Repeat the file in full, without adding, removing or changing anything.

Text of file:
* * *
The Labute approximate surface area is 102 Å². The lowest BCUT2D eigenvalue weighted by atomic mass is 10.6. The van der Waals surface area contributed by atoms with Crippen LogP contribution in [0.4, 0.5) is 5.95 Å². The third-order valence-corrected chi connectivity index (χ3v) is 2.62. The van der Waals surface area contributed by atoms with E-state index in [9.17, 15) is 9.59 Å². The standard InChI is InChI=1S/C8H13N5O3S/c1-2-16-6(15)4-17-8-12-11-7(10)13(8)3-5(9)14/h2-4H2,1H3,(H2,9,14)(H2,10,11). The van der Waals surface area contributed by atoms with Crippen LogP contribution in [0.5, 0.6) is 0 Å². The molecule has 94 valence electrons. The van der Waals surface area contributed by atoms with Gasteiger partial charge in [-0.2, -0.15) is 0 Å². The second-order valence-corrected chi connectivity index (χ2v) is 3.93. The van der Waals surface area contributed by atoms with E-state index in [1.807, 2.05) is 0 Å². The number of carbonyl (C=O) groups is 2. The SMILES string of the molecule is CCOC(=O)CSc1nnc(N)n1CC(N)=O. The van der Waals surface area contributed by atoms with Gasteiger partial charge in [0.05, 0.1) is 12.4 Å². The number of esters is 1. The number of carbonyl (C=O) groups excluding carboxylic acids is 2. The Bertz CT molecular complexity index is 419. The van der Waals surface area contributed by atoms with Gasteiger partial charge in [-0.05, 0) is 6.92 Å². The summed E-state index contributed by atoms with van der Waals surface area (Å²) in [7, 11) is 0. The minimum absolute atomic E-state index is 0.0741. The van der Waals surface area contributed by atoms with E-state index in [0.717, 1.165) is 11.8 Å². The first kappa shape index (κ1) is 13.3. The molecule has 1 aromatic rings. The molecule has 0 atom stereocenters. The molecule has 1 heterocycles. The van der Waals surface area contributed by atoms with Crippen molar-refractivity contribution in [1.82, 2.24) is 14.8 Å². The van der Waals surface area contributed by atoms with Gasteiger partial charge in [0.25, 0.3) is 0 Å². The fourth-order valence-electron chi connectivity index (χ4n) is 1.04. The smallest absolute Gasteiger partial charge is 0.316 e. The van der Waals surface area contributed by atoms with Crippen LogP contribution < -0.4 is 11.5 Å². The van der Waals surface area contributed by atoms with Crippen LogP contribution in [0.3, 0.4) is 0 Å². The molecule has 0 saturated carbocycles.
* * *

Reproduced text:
The Labute approximate surface area is 102 Å². The lowest BCUT2D eigenvalue weighted by atomic mass is 10.6. The van der Waals surface area contributed by atoms with Crippen LogP contribution in [0.4, 0.5) is 5.95 Å². The third-order valence-corrected chi connectivity index (χ3v) is 2.62. The van der Waals surface area contributed by atoms with E-state index in [9.17, 15) is 9.59 Å². The standard InChI is InChI=1S/C8H13N5O3S/c1-2-16-6(15)4-17-8-12-11-7(10)13(8)3-5(9)14/h2-4H2,1H3,(H2,9,14)(H2,10,11). The van der Waals surface area contributed by atoms with Crippen LogP contribution in [0.5, 0.6) is 0 Å². The molecule has 94 valence electrons. The van der Waals surface area contributed by atoms with Gasteiger partial charge in [-0.2, -0.15) is 0 Å². The second-order valence-corrected chi connectivity index (χ2v) is 3.93. The van der Waals surface area contributed by atoms with E-state index in [1.807, 2.05) is 0 Å². The number of carbonyl (C=O) groups is 2. The SMILES string of the molecule is CCOC(=O)CSc1nnc(N)n1CC(N)=O. The van der Waals surface area contributed by atoms with Gasteiger partial charge in [0.05, 0.1) is 12.4 Å². The number of esters is 1. The number of carbonyl (C=O) groups excluding carboxylic acids is 2. The Bertz CT molecular complexity index is 419. The van der Waals surface area contributed by atoms with Gasteiger partial charge in [-0.05, 0) is 6.92 Å². The summed E-state index contributed by atoms with van der Waals surface area (Å²) in [7, 11) is 0. The minimum absolute atomic E-state index is 0.0741. The van der Waals surface area contributed by atoms with E-state index in [0.717, 1.165) is 11.8 Å². The first kappa shape index (κ1) is 13.3. The molecule has 1 aromatic rings. The molecule has 0 atom stereocenters. The molecule has 1 heterocycles. The van der Waals surface area contributed by atoms with Crippen molar-refractivity contribution in [1.82, 2.24) is 14.8 Å². The van der Waals surface area contributed by atoms with Gasteiger partial charge in [0.25, 0.3) is 0 Å². The fourth-order valence-electron chi connectivity index (χ4n) is 1.04. The smallest absolute Gasteiger partial charge is 0.316 e. The van der Waals surface area contributed by atoms with Crippen LogP contribution < -0.4 is 11.5 Å². The van der Waals surface area contributed by atoms with Crippen LogP contribution in [0.3, 0.4) is 0 Å². The molecule has 0 saturated carbocycles.